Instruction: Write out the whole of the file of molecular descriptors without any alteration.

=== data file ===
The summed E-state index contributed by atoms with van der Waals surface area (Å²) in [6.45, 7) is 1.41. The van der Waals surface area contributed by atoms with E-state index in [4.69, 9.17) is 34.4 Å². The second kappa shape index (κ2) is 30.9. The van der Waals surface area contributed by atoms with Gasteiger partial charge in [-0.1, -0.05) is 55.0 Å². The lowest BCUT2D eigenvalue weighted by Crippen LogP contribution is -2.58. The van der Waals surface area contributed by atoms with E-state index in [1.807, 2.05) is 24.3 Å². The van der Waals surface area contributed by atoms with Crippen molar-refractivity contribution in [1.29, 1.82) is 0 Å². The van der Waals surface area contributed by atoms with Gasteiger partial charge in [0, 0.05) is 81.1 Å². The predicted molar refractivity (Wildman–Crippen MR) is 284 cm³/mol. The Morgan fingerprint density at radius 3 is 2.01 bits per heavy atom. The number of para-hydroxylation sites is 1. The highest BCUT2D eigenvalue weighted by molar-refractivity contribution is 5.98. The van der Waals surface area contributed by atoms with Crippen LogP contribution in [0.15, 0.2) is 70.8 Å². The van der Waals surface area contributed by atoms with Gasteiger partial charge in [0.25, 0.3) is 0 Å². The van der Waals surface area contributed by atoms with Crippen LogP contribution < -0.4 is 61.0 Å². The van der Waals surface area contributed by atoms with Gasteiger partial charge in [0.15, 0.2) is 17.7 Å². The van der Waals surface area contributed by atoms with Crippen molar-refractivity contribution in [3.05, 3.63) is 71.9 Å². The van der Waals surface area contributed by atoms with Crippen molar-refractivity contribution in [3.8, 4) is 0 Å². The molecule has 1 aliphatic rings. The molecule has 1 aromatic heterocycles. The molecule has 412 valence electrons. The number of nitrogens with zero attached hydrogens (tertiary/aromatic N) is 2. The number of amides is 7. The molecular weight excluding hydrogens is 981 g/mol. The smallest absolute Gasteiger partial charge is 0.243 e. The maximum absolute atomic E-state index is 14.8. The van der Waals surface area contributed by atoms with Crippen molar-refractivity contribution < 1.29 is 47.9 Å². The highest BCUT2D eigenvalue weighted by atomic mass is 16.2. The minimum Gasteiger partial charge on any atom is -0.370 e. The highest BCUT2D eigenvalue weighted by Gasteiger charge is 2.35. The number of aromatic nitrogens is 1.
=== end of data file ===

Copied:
The summed E-state index contributed by atoms with van der Waals surface area (Å²) in [6.45, 7) is 1.41. The van der Waals surface area contributed by atoms with E-state index in [4.69, 9.17) is 34.4 Å². The second kappa shape index (κ2) is 30.9. The van der Waals surface area contributed by atoms with Gasteiger partial charge in [-0.1, -0.05) is 55.0 Å². The lowest BCUT2D eigenvalue weighted by Crippen LogP contribution is -2.58. The van der Waals surface area contributed by atoms with E-state index in [1.807, 2.05) is 24.3 Å². The van der Waals surface area contributed by atoms with Crippen molar-refractivity contribution in [1.29, 1.82) is 0 Å². The van der Waals surface area contributed by atoms with Gasteiger partial charge in [0, 0.05) is 81.1 Å². The predicted molar refractivity (Wildman–Crippen MR) is 284 cm³/mol. The Morgan fingerprint density at radius 3 is 2.01 bits per heavy atom. The number of para-hydroxylation sites is 1. The highest BCUT2D eigenvalue weighted by molar-refractivity contribution is 5.98. The van der Waals surface area contributed by atoms with Crippen LogP contribution in [0.15, 0.2) is 70.8 Å². The van der Waals surface area contributed by atoms with Gasteiger partial charge in [0.25, 0.3) is 0 Å². The van der Waals surface area contributed by atoms with Crippen LogP contribution < -0.4 is 61.0 Å². The van der Waals surface area contributed by atoms with Gasteiger partial charge in [0.15, 0.2) is 17.7 Å². The van der Waals surface area contributed by atoms with Crippen molar-refractivity contribution in [3.05, 3.63) is 71.9 Å². The van der Waals surface area contributed by atoms with Crippen molar-refractivity contribution in [3.8, 4) is 0 Å². The molecule has 1 aliphatic rings. The molecule has 1 aromatic heterocycles. The molecule has 412 valence electrons. The number of nitrogens with zero attached hydrogens (tertiary/aromatic N) is 2. The number of amides is 7. The molecular weight excluding hydrogens is 981 g/mol. The smallest absolute Gasteiger partial charge is 0.243 e. The maximum absolute atomic E-state index is 14.8. The van der Waals surface area contributed by atoms with Crippen molar-refractivity contribution < 1.29 is 47.9 Å². The highest BCUT2D eigenvalue weighted by atomic mass is 16.2. The minimum Gasteiger partial charge on any atom is -0.370 e. The highest BCUT2D eigenvalue weighted by Gasteiger charge is 2.35. The number of aromatic nitrogens is 1.